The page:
New California Laws Taking Effect on January 1st

December 28, 2016

As we near the end of 2016, 898 new laws will go into effect in 2017.  Here are some of the important ones that you should know:

Minimum Wage 

California’s minimum wage will increase from $10/hour to $10.50/hour for businesses with over 25 employees. For businesses with fewer employees, the law will delay the wage increases by one year, and they will take effect on Jan. 1, 2018. It is expected for minimum wage to gradually increase to $15/hour by 2022.

Equal Pay

An employer cannot pay a woman less than her male colleagues because of her prior salary.

Parental Leave

All K-12 and community college employees, including classified workers and community college faculty, will receive up to 12 weeks of paid parental leave.

Assault Weapons

More restrictions were added to strengthen California’s already tough gun laws. First, those who own magazines that hold more than 10 rounds will be forced to give them up starting January 1. In addition to this, buyers must go through background checks before purchasing ammunition. Buyers will also be barred from buying new weapons that have a device known as a bullet button, which allows a shooter to quickly dislodge the magazine using the tip of a bullet. Bullet buttons were originally developed to get around California’s previous assault weapons ban which prohibited new rifles with magazines that can be detached without the aid of tools.

Handgun Storage

Law enforcement officers will now have to follow the same rules as civilians by securely storing handguns out of plain view, in a lockbox or trunk, if the guns are left unattended in the vehicle.


Powdered alcohol is now illegal to possess, sell or make. Barber shops and beauty salons are now allowed to legally serve small amounts of wine or beer to their customers as long as it’s free and served before 10pm.

Sexual Assault

Sexually assaulting an severely intoxicated or unconscious person will become a crime ineligible for probation, resulting partially as a result of the verdict from Brock Turner’s court trial. The law clarifies that “a victim cannot consent to sex while unconscious or incapacitated by drugs, alcohol or medication”, and ensures a mandatory prison sentence for sexually assaulting an unconscious person.

Texting While Driving

California’s current ban on texting while driving has been updated to prohibit the use of any hand-held device that distracts the driver, not just texting. Devices can still be used if they are mounted or voice-operated and hands-free.

Motorcycle Lane Splitting

A new law authorizes the Department of the California Highway Patrol to develop guidelines relating to lane splitting that would ensure the safety of drivers. Lane splitting is defined as driving a two-wheeled motorcycle between rows of stopped or moving vehicles in the same lane.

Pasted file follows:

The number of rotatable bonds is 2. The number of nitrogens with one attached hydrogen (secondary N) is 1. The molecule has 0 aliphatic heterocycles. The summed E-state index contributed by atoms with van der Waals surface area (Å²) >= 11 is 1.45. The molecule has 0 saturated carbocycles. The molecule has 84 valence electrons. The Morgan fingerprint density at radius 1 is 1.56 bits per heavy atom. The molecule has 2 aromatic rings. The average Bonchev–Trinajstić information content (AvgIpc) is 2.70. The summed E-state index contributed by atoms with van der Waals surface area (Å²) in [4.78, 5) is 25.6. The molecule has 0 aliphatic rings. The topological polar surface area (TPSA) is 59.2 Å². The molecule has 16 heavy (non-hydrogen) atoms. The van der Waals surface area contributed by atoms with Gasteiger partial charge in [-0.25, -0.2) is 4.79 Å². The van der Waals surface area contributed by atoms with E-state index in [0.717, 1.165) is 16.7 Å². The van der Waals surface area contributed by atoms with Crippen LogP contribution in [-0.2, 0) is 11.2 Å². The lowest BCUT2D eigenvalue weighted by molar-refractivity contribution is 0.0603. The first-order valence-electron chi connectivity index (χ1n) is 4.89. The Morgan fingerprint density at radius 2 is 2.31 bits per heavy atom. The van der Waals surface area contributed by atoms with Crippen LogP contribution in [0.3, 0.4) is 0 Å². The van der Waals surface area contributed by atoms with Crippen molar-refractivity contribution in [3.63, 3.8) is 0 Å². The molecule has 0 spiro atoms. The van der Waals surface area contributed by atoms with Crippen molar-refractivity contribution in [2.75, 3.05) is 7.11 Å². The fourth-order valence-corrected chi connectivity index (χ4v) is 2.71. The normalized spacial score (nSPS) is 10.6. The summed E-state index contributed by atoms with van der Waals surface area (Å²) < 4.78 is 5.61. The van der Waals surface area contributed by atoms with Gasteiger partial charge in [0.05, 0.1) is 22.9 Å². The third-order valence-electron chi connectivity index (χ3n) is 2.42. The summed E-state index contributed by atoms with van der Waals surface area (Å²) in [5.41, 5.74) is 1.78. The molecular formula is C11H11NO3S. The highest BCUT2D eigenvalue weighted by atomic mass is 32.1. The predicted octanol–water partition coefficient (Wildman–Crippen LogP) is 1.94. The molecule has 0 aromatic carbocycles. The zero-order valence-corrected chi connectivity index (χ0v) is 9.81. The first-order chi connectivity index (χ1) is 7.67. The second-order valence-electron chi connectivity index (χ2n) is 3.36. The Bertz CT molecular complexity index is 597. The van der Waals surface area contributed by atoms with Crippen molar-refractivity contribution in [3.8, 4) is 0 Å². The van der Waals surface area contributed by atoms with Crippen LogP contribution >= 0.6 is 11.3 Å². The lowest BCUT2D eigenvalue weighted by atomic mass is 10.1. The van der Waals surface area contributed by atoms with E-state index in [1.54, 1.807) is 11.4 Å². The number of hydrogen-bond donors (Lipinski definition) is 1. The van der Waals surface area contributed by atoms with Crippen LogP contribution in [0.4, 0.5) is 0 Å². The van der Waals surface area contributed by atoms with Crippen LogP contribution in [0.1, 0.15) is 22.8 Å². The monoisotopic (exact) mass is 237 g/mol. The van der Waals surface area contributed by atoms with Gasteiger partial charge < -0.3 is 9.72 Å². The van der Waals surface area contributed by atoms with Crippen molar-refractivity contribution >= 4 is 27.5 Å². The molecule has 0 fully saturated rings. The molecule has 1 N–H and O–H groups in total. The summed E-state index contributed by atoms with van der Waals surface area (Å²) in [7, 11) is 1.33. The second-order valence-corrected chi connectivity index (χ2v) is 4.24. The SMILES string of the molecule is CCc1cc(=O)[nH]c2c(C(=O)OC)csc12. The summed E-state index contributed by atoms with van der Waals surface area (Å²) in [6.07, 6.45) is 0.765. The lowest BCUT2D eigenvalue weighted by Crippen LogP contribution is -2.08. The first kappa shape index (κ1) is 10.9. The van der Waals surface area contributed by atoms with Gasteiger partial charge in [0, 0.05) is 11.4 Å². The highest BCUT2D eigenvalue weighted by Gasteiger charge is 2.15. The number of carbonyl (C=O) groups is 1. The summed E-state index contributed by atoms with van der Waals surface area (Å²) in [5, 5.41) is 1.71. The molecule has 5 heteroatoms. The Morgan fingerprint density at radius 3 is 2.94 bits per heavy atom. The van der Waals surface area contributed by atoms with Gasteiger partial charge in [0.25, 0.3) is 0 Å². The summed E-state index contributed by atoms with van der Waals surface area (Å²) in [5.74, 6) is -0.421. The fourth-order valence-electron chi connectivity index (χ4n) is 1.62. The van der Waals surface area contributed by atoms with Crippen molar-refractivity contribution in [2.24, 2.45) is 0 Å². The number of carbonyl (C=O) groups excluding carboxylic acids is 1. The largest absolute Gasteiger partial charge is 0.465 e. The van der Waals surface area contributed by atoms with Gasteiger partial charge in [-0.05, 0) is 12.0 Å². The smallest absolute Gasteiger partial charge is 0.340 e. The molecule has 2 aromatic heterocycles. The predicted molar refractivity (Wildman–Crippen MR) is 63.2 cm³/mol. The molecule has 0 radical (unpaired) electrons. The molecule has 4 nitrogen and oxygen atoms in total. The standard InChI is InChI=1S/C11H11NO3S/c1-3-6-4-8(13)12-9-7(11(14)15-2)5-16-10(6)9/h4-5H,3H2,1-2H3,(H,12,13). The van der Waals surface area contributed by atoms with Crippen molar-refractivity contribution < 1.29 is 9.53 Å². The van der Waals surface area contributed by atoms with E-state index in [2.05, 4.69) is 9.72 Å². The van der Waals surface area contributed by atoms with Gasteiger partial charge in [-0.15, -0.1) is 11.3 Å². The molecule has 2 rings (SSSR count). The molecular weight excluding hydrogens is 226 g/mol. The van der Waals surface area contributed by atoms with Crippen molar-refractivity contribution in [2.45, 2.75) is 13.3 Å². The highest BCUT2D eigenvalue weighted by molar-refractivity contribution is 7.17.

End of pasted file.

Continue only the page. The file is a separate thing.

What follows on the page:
Gender-neutral bathrooms

All single-toilet bathrooms in businesses and public agencies are required to be gender neutral.

School Mascots 

California public schools will be banned from using the name “Redskins” for school mascots or sports teams since American Indians regard the term as offensive.

Child Safety Seats

Children under the age of 2 must be in rear-facing child restraint systems until they either weigh 40 or more pounds or are 40 or more inches tall.

Animal Care and Safety

The new law now allows individuals to break into vehicles when an animal’s “safety appears to be in immediate danger of specified harm” and the owner couldn’t be found. Individuals are then required to contact law enforcement and wait for them to arrive.


Businesses can stock EpiPens which allows pharmacies to dispense them to colleges, private businesses, and other venues that have a plan in place for using them. EpiPens are devices used to treat people undergoing life-threatening allergic reactions.

Hunger and Homelessness in College

A new law requires community colleges to make shower facilities available to homeless students. Another law requires public and private colleges the offer food service to apply to participate in a state-funded program that provides meals to the homeless. The goal of these two laws is to provide food and clean water to homeless students who often don’t have a reliable way to store or prepare food since they do not have permanent housing.

Building Safety

As a result of a balcony collapse killing six young people in Berkeley in 2015, the state is trying to better monitor potential safety issues. In order to do this, a new law requires better information-sharing between state and local agencies about contractors, convictions, and legal settlements. Also, a working group will have one year to decide whether or not changes are needed to state building codes after several structure failures.

Right-to-Try/ Right-to-Die 

Terminally ill California patients will now have the ability to legally use experimental drugs that do not yet have full regulatory approval. It also authorizes health plans to cover investigational drugs, although doesn’t require it, and protects physicians from disciplinary action if they recommend these drugs when other treatment options have been exhausted.

Human Trafficking

Minors, or those under the age of 18, cannot be charged with prostitution and will instead be treated as victims of human trafficking. It’s “one of several human trafficking-related bills that include raising the age kids can testify outside a courtroom from 13 to 15, protecting victims’ names from disclosure and mandating that they have access to county services”.

Voting and Marked Ballots

A new law allows voters to take “ballot selfies” and will permit individuals to take photos of their completed ballots and share them as they choose to.

Contributor: Smruthi Sriram
Sources: Kron 4 News, Mercury News, Google Images